DSA 5013. Fundamentals of Engineering Statistical Analysis.3 Credit Hours.
(Crosslisted with ISE 5013) Prerequisite: graduate standing. Introduction to probability, expectation, discrete and continuous distributions, sampling and descriptive statistics, parameter estimation, and statistical tests to aid decision making. The student will learn analysis techniques for verification of systems parameters. (F, Sp)
DSA 5021. Data Analytics Applied to Meteorology Data.1 Credit Hour.
Prerequisites: departmental permission; graduate standing. This course focuses on meteorology data that is stored regularly in space and time, so-called gridded data. For example, satellite or forecast data that is stored in a specific latitude-longitude grid, and available at uniform increments in time. Analysis of gridded data is abetted by programming in Python, offering an array syntax that exploits the uniformity of data. (Irreg.)
DSA 5031. Quasi-Experimental Methods in Econometrics.1 Credit Hour.
Prerequisite: graduate standing and departmental permission. A solid foundation in statistics and linear regression is helpful. Learn to use "quasi-experimental" methods to establish causal relationships in observational data. Learn the ideas behind the techniques of regression discontinuity, difference-in-difference, synthetic control, and propensity score matching; investigate how these methods can distinguish causality from correlation. Use real-world data sets to practice and master each technique. (Irreg.)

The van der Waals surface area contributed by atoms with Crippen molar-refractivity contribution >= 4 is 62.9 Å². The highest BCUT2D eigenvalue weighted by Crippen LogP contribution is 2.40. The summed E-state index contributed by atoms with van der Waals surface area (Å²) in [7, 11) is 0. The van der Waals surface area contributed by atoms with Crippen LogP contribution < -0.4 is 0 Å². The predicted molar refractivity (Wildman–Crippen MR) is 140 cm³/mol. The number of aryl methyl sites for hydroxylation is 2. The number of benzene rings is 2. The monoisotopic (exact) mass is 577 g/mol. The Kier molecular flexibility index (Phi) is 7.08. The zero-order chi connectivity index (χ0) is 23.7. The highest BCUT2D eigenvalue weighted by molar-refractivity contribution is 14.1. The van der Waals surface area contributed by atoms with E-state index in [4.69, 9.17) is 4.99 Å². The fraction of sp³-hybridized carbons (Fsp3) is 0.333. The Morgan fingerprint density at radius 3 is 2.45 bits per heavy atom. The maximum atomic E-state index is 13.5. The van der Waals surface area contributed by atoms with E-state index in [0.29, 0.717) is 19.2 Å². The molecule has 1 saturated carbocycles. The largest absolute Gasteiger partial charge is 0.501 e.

DSA 5103. Intelligent Data Analytics.3 Credit Hours.
(Crosslisted with ISE 5103) Prerequisite: graduate standing or permission of instructor; ISE 3293 or ISE 5013; CS 1313 or CS 1323. In our society, data is rapidly increasing in volume, velocity, and variety. At the same time computing power and the sophistication of data analysis techniques are increasing. However, even with the expanding capabilities, businesses and organizations often find themselves "data rich, but information poor." Intelligent Data Analysis is a holistic approach to addressing real-world data intensive problems that integrates human intuition with data analysis tools to best draw out meaningful insights. To this end, the course has four underlying themes: defining the Problem, understanding and coping with Data, selecting and using appropriate Analytical Tools, and discovering and communicating the Insight. Techniques covered include data cleansing and pre-processing, exploratory analysis and visualization, dimension reduction, linear and logistic regression, decision trees, and clustering. This course will introduce students to a powerful open source statistical programming language (R) and include extensive hands-on data analysis and team projects. (F)